Tuesday, January 12, 2010

The Writer's Double Self

I finished reading Walden (on schedule!) and was (mostly) prepared for class discussion last night. Among many things, we discussed Thoreau's awareness of himself as a writer in the book. On the first page, for example, he explains that he will be using the first-person "I" in the book, rather than the (sort of) anonymous first person. Later in the book, in the chapter called "Solitude," he talks about a deeper awareness of a separate self, a detachment in his life as he "watches" himself with a writer's eye. He says,

"I am sensible of a certain doubleness by which I can stand as remote from myself as from another. However intense my experience, I am conscious of the presence and criticism of a part of me, which, as it were, is not a part of me, but spectator, sharing no experience, but taking note of it; and that is no more I than it is you."

Most of the students in the class are in the same writing program that I am in, but there are a couple of non-writers in the class, and one of the non-writers asked if all writers feel that way. The question was tossed around a bit among the writer-types, and then the discussion moved on to other things.

But I sat there remembering myself as a 4-year-old on the beach in Morro Bay. I can picture this so vividly. I was there with my brother, my mother, and one of her friends. We were on the small beach near the intake vents for the PG&E power plant. I was walking along the beach, looking at small stones and shells, talking to myself, and what I was saying was a third-person narration of my actions. "She looked at that rock, and then she walked over closer to the water, and then..." Or something like that. I have a conscious memory of many such narrations that I spoke--aloud or in my head--as I went through childhood. My mother overheard me and asked what I was saying, and I had no idea how to explain it to her--I just knew that it was something I liked to do. But I couldn't articulate that at 4, so I just shrugged my shoulders and kept walking along by myself, talking inside my head.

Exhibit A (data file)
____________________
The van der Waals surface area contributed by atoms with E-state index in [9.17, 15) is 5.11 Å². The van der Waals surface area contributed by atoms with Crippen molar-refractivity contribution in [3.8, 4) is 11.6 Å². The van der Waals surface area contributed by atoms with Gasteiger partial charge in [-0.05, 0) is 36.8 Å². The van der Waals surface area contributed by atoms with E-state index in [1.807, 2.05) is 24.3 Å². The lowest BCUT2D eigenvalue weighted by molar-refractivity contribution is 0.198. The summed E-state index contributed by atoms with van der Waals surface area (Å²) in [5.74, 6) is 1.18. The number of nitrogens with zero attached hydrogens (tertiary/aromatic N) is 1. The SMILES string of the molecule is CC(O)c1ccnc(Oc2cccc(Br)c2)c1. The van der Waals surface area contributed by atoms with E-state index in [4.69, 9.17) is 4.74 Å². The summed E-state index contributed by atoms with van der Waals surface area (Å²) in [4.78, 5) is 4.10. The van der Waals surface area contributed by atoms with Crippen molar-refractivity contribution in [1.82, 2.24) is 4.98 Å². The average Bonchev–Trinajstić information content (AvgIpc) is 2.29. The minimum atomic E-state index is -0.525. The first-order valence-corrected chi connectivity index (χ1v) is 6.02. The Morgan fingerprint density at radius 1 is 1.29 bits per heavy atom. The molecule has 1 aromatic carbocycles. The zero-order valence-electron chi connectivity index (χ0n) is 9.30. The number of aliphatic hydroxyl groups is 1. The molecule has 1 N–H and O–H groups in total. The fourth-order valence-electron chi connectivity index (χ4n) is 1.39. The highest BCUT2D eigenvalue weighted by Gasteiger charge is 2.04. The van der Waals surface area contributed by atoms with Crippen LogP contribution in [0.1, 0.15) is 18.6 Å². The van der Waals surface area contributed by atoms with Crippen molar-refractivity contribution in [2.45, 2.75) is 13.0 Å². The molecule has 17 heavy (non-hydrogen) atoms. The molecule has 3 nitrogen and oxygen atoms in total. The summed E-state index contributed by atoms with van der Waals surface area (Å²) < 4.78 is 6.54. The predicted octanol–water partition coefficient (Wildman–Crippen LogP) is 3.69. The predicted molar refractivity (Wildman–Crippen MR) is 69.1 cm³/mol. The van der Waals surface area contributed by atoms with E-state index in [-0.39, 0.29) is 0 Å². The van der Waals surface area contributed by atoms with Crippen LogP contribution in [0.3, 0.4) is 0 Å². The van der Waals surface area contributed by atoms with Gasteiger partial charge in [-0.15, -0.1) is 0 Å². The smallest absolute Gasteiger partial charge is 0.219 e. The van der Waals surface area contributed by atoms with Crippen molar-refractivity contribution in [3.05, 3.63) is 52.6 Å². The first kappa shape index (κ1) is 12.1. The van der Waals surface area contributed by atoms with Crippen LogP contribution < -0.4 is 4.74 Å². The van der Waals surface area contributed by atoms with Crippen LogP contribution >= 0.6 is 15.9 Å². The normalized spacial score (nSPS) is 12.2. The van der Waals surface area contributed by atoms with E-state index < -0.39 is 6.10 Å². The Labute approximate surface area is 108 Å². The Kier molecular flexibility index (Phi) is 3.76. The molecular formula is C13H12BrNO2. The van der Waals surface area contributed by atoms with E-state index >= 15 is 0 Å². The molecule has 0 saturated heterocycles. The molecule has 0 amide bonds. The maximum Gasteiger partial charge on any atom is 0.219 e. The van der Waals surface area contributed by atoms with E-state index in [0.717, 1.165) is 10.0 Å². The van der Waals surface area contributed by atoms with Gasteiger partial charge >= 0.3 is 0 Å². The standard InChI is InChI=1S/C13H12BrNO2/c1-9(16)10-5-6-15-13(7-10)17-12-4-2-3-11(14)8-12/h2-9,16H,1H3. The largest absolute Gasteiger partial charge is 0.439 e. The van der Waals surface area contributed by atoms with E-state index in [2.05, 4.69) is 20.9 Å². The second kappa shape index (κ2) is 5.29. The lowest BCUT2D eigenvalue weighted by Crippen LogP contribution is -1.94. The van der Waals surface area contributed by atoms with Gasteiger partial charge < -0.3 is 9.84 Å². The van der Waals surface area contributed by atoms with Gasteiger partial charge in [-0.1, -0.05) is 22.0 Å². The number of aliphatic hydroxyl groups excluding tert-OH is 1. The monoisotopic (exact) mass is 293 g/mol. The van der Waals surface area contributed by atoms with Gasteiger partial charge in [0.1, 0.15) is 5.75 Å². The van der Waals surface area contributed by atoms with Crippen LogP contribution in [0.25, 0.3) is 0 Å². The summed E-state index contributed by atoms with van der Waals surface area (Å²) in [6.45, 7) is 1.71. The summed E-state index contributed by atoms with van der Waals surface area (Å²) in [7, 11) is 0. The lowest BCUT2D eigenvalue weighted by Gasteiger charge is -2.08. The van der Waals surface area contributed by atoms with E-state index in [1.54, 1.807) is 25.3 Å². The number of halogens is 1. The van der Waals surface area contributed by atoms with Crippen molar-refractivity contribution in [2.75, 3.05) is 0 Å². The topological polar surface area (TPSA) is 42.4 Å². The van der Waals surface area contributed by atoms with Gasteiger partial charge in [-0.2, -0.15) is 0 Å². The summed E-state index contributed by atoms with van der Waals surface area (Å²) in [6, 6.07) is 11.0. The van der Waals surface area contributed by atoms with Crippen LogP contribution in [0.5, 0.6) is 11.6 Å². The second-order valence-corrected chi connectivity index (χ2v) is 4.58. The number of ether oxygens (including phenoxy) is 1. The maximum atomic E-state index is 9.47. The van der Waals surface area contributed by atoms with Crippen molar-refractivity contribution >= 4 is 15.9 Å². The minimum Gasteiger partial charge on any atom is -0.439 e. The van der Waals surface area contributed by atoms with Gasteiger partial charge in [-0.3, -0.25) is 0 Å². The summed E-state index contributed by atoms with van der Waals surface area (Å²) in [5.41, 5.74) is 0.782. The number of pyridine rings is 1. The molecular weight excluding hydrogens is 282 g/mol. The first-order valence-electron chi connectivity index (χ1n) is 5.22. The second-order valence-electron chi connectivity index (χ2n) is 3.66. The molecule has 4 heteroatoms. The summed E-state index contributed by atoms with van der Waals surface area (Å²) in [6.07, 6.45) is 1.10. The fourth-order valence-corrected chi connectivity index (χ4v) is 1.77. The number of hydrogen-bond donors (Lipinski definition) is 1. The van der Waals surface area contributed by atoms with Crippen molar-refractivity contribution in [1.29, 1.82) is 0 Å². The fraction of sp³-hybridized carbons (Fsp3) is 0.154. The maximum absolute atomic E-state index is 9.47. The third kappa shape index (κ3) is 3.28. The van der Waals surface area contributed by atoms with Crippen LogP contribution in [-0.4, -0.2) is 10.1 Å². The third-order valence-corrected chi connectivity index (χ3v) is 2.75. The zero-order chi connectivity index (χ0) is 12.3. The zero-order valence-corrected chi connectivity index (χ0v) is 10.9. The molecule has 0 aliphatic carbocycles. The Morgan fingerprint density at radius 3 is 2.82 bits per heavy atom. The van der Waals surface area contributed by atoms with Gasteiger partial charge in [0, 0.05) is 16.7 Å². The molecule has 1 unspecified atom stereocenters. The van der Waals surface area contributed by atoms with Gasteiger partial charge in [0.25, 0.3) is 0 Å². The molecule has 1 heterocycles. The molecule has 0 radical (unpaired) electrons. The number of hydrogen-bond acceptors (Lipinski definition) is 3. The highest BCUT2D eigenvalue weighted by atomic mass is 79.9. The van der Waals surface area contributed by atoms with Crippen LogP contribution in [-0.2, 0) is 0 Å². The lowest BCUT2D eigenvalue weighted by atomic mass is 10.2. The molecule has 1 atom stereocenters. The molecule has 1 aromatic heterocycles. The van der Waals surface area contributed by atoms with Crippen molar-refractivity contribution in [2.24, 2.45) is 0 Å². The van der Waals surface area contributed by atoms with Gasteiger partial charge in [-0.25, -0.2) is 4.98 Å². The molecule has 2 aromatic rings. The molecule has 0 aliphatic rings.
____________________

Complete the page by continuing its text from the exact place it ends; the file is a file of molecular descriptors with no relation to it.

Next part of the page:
I don't know if all writers have that sense of double self, but I know that I do, at least some of the time.


Dorothy said...

Did you write stories when you were a little girl? Sounds like there was always someone inside you that wanted to share experiences with the world. I'm glad you do!

JuliaKoponick said...

I have always done that too. Maybe I learned that from you, or maybe it is just something that "writers" were born with.

Katie Lewis said...

I don't do it in the third person (perhaps that's why I'm terrible at writing fiction), but I write things in my head all the time. I have always done that.

Mike said...

For me, not so much the double self, but an alternate self. I can place the character in different situations, but I see what the character is seeing, even if it is multiple characters. I rarely see the faces of my characters, but rather their build, how they dress, etc.

Much like a dream I suppose, I never really thought about it before now. When the characters come to mind, they are always so vivid, sometimes I think feel that they could be real people. Go figure.